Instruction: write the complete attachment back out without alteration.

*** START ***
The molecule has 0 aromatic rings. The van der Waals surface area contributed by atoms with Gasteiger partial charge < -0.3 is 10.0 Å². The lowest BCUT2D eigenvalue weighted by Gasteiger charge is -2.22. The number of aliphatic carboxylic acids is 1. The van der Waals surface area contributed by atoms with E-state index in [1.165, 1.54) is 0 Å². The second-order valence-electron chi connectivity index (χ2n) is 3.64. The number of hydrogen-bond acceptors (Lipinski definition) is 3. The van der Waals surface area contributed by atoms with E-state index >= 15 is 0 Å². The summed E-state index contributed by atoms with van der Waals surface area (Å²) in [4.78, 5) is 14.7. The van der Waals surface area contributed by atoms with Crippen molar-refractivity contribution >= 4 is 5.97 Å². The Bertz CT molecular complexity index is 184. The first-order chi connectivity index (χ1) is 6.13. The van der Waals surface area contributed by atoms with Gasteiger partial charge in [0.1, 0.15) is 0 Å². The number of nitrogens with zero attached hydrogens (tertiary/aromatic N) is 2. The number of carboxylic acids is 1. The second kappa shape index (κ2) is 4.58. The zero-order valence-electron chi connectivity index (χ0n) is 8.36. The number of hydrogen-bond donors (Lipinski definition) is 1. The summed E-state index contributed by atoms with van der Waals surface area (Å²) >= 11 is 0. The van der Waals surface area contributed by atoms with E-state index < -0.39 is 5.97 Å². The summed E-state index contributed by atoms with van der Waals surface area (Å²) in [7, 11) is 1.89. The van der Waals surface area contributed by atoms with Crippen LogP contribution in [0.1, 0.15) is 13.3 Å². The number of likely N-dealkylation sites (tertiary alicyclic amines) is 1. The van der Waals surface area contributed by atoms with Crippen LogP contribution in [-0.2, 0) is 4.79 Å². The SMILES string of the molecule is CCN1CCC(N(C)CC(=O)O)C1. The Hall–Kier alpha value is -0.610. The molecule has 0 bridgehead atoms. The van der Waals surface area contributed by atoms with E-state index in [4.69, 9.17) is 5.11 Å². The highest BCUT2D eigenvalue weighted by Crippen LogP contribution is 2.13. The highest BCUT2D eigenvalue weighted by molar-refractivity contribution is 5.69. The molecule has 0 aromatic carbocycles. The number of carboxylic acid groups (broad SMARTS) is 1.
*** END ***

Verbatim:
The molecule has 0 aromatic rings. The van der Waals surface area contributed by atoms with Gasteiger partial charge < -0.3 is 10.0 Å². The lowest BCUT2D eigenvalue weighted by Gasteiger charge is -2.22. The number of aliphatic carboxylic acids is 1. The van der Waals surface area contributed by atoms with E-state index in [1.165, 1.54) is 0 Å². The second-order valence-electron chi connectivity index (χ2n) is 3.64. The number of hydrogen-bond acceptors (Lipinski definition) is 3. The van der Waals surface area contributed by atoms with E-state index >= 15 is 0 Å². The summed E-state index contributed by atoms with van der Waals surface area (Å²) in [4.78, 5) is 14.7. The van der Waals surface area contributed by atoms with Crippen molar-refractivity contribution >= 4 is 5.97 Å². The Bertz CT molecular complexity index is 184. The first-order chi connectivity index (χ1) is 6.13. The van der Waals surface area contributed by atoms with Gasteiger partial charge in [0.1, 0.15) is 0 Å². The number of nitrogens with zero attached hydrogens (tertiary/aromatic N) is 2. The number of carboxylic acids is 1. The second kappa shape index (κ2) is 4.58. The zero-order valence-electron chi connectivity index (χ0n) is 8.36. The number of hydrogen-bond donors (Lipinski definition) is 1. The summed E-state index contributed by atoms with van der Waals surface area (Å²) >= 11 is 0. The van der Waals surface area contributed by atoms with E-state index < -0.39 is 5.97 Å². The summed E-state index contributed by atoms with van der Waals surface area (Å²) in [7, 11) is 1.89. The van der Waals surface area contributed by atoms with Crippen LogP contribution in [0.1, 0.15) is 13.3 Å². The number of likely N-dealkylation sites (tertiary alicyclic amines) is 1. The van der Waals surface area contributed by atoms with Crippen LogP contribution in [-0.2, 0) is 4.79 Å². The SMILES string of the molecule is CCN1CCC(N(C)CC(=O)O)C1. The Hall–Kier alpha value is -0.610. The molecule has 0 bridgehead atoms. The van der Waals surface area contributed by atoms with E-state index in [4.69, 9.17) is 5.11 Å². The highest BCUT2D eigenvalue weighted by Crippen LogP contribution is 2.13. The highest BCUT2D eigenvalue weighted by molar-refractivity contribution is 5.69. The molecule has 0 aromatic carbocycles. The number of carboxylic acid groups (broad SMARTS) is 1.